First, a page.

The Macondo well blowout in the Gulf of Mexico (GOM) occurred because “corners were cut,” but the risks associated with development of offshore oil and natural gas resources still are relatively small, Mississippi Gov. Haley Barbour told a House panel Thursday.
“It is very clear that this well blew out because normal standard procedures, protocols weren’t followed. I don’t think there’s any question that corners were cut. I don’t know whose fault it was,” Barbour said during a hearing of the House Oversight and Government Reform Committee.
He noted that more than 31,000 oil and natural gas wells have been drilled in the Gulf during his lifetime, and “this is the only time that anything vaguely like this has ever happened.” Given these odds, “I think the risks [associated with oil and gas development] are way too small compared to what you give up” when drilling in the Gulf is halted, Barbour said.
Barbour believes Mississippi and the other four states that border the Gulf should receive a larger share of federal royalties to compensate them for the risks they take in allowing drilling. “It’s not fair for the other 45 states to burn the oil [and gas] that we have taken out of our Outer Continental Shelf, and they get treated the same way we do.”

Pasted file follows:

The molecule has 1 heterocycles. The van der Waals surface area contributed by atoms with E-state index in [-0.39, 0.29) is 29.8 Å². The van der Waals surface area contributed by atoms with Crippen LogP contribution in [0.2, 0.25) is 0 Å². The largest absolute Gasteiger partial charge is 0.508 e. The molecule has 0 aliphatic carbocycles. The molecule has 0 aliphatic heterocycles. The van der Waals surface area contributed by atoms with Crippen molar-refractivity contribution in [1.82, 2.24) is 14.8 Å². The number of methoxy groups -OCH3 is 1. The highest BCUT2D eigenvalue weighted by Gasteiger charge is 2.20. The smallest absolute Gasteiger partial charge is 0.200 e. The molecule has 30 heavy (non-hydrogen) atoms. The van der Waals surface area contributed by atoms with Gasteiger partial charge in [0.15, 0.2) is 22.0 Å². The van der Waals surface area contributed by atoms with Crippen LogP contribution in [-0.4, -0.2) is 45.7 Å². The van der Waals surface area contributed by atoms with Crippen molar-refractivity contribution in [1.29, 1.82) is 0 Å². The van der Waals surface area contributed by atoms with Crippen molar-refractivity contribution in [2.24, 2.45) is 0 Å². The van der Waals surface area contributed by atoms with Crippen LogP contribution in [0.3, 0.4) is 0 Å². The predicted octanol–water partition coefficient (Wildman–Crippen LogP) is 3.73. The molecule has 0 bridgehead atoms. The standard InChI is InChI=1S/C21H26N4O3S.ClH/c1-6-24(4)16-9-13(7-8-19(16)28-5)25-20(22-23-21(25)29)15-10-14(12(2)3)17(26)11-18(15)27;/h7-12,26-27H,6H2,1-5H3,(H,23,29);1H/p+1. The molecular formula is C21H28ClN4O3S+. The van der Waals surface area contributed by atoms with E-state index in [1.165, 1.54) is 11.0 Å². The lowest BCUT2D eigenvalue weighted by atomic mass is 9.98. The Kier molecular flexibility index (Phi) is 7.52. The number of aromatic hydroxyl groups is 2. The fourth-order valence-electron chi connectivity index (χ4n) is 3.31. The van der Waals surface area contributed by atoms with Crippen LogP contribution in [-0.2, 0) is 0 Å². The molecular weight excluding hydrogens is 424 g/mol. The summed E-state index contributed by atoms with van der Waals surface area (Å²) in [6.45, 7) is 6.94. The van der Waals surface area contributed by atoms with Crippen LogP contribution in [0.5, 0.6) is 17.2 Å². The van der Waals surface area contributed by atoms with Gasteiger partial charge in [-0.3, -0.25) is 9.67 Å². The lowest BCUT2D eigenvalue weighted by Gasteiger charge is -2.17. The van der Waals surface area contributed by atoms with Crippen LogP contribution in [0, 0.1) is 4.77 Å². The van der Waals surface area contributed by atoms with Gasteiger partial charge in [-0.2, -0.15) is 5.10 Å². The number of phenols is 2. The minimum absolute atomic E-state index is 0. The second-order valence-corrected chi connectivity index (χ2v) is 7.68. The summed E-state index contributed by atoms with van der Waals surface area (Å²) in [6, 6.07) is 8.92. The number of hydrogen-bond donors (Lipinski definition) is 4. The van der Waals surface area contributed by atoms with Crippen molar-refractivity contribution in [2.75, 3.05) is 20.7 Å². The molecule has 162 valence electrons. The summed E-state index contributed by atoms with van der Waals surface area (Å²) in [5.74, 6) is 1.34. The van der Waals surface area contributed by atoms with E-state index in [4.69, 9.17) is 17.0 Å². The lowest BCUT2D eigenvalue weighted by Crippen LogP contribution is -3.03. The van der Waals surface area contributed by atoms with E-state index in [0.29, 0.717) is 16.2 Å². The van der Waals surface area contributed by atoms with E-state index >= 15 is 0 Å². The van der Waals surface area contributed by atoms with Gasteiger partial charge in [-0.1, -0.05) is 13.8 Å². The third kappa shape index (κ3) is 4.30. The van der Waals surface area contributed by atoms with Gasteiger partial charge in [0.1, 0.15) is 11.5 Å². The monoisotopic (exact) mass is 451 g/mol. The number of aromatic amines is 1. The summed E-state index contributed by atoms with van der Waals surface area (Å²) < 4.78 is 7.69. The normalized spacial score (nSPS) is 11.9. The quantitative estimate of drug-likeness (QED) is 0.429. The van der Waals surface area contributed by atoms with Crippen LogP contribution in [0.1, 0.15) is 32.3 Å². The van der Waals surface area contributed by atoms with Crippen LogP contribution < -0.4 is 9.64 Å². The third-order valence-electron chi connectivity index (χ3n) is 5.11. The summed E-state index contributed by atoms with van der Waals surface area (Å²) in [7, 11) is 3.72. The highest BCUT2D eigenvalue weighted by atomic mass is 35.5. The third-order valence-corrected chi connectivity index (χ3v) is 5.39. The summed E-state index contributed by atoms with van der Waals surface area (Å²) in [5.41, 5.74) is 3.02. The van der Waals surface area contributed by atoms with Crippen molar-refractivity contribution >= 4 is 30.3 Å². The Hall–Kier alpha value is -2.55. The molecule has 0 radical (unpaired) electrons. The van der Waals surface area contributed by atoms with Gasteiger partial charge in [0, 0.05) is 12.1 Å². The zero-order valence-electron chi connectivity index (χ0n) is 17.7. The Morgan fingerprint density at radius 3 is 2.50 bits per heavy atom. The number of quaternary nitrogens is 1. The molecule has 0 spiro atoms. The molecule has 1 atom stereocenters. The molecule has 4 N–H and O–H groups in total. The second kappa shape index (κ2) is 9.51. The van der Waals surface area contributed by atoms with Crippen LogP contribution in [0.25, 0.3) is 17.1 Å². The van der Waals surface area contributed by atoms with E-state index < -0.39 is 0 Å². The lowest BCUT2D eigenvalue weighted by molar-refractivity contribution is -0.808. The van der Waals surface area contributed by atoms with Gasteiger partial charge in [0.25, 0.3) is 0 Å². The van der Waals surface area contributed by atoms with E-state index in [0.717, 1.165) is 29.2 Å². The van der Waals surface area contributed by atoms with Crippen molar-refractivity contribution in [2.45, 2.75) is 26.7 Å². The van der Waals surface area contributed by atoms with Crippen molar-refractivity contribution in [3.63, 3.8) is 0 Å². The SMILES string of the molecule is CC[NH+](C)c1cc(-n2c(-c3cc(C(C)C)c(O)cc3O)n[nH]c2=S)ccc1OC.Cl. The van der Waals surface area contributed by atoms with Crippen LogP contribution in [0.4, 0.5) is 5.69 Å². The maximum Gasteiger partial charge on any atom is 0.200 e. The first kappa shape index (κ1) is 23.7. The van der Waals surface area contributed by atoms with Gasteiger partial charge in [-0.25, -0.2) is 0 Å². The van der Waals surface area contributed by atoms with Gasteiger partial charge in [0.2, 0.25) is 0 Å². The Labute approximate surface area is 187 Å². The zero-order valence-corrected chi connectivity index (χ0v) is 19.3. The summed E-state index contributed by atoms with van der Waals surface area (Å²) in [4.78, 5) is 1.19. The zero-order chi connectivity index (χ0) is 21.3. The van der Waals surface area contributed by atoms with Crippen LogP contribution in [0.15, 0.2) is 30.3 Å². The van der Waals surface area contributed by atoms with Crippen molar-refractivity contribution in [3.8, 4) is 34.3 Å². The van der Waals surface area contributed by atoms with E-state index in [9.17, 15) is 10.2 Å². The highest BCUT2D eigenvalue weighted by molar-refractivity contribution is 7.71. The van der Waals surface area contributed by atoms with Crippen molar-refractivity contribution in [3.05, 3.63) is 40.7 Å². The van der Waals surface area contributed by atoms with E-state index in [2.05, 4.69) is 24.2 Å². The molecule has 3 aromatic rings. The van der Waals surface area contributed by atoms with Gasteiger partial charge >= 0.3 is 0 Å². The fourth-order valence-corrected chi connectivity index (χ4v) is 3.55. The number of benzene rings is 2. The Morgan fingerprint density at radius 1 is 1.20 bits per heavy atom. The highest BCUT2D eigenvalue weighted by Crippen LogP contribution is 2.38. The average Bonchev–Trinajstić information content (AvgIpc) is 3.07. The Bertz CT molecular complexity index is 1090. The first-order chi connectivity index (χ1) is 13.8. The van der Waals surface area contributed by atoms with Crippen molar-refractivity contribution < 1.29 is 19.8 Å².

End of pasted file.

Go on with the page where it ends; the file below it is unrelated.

He noted that Congress has already passed legislation that would allow states to begin sharing revenue from oil and gas produced off their coasts by around 2017 (up to 37.5%). “I would urge you to put it [revenue sharing] into effect immediately,” Barbour said.
In the alternative, he said Gulf states “can reasonably [be] compensated for [any] damage done to us if you take the Clean Water Act fines,” which would potentially total more than billions of dollars, and allocate them to affected states.
During the clean-up of the oil spill following the Macondo well blowout, which lead to the explosion aboard the BP plc-leased Deepwater Horizon rig, Barbour said that “sometimes BP was easier to be with than the federal government.” He said BP was quicker to respond to the state’s needs for equipment than federal agencies.
“What we didn’t like was usurpation of state [power] by the federal government,” Barbour said.
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